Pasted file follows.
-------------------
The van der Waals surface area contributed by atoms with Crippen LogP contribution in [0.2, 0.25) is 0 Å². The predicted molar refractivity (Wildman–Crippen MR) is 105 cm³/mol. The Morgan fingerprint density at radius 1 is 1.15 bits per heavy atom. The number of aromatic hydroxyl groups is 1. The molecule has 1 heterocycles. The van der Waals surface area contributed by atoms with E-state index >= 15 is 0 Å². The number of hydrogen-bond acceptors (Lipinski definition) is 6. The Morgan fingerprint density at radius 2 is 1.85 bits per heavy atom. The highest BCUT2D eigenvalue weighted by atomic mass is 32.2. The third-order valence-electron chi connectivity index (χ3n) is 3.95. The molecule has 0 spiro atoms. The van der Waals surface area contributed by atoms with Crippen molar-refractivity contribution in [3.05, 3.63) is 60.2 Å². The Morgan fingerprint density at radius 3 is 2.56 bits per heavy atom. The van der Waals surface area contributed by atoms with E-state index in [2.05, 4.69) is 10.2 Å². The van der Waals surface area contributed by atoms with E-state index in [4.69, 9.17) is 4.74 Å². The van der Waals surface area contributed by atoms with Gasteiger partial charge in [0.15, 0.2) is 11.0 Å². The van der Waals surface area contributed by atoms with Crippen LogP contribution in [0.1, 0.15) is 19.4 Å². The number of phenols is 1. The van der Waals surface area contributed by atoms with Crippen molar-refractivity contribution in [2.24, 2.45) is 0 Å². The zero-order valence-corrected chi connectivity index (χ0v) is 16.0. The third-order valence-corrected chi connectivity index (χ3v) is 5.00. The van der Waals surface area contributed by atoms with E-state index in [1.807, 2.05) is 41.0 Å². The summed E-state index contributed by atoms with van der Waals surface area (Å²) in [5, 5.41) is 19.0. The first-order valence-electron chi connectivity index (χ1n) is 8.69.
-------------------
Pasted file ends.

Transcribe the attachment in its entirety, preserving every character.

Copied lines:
The van der Waals surface area contributed by atoms with Crippen LogP contribution in [0.2, 0.25) is 0 Å². The predicted molar refractivity (Wildman–Crippen MR) is 105 cm³/mol. The Morgan fingerprint density at radius 1 is 1.15 bits per heavy atom. The number of aromatic hydroxyl groups is 1. The molecule has 1 heterocycles. The van der Waals surface area contributed by atoms with E-state index >= 15 is 0 Å². The number of hydrogen-bond acceptors (Lipinski definition) is 6. The Morgan fingerprint density at radius 2 is 1.85 bits per heavy atom. The highest BCUT2D eigenvalue weighted by atomic mass is 32.2. The third-order valence-electron chi connectivity index (χ3n) is 3.95. The molecule has 0 spiro atoms. The van der Waals surface area contributed by atoms with Crippen molar-refractivity contribution in [3.05, 3.63) is 60.2 Å². The Morgan fingerprint density at radius 3 is 2.56 bits per heavy atom. The van der Waals surface area contributed by atoms with E-state index in [2.05, 4.69) is 10.2 Å². The van der Waals surface area contributed by atoms with E-state index in [4.69, 9.17) is 4.74 Å². The van der Waals surface area contributed by atoms with Gasteiger partial charge in [0.15, 0.2) is 11.0 Å². The van der Waals surface area contributed by atoms with Crippen LogP contribution in [0.1, 0.15) is 19.4 Å². The number of phenols is 1. The van der Waals surface area contributed by atoms with Crippen molar-refractivity contribution in [2.24, 2.45) is 0 Å². The zero-order valence-corrected chi connectivity index (χ0v) is 16.0. The third-order valence-corrected chi connectivity index (χ3v) is 5.00. The van der Waals surface area contributed by atoms with E-state index in [1.807, 2.05) is 41.0 Å². The summed E-state index contributed by atoms with van der Waals surface area (Å²) in [5, 5.41) is 19.0. The first-order valence-electron chi connectivity index (χ1n) is 8.69.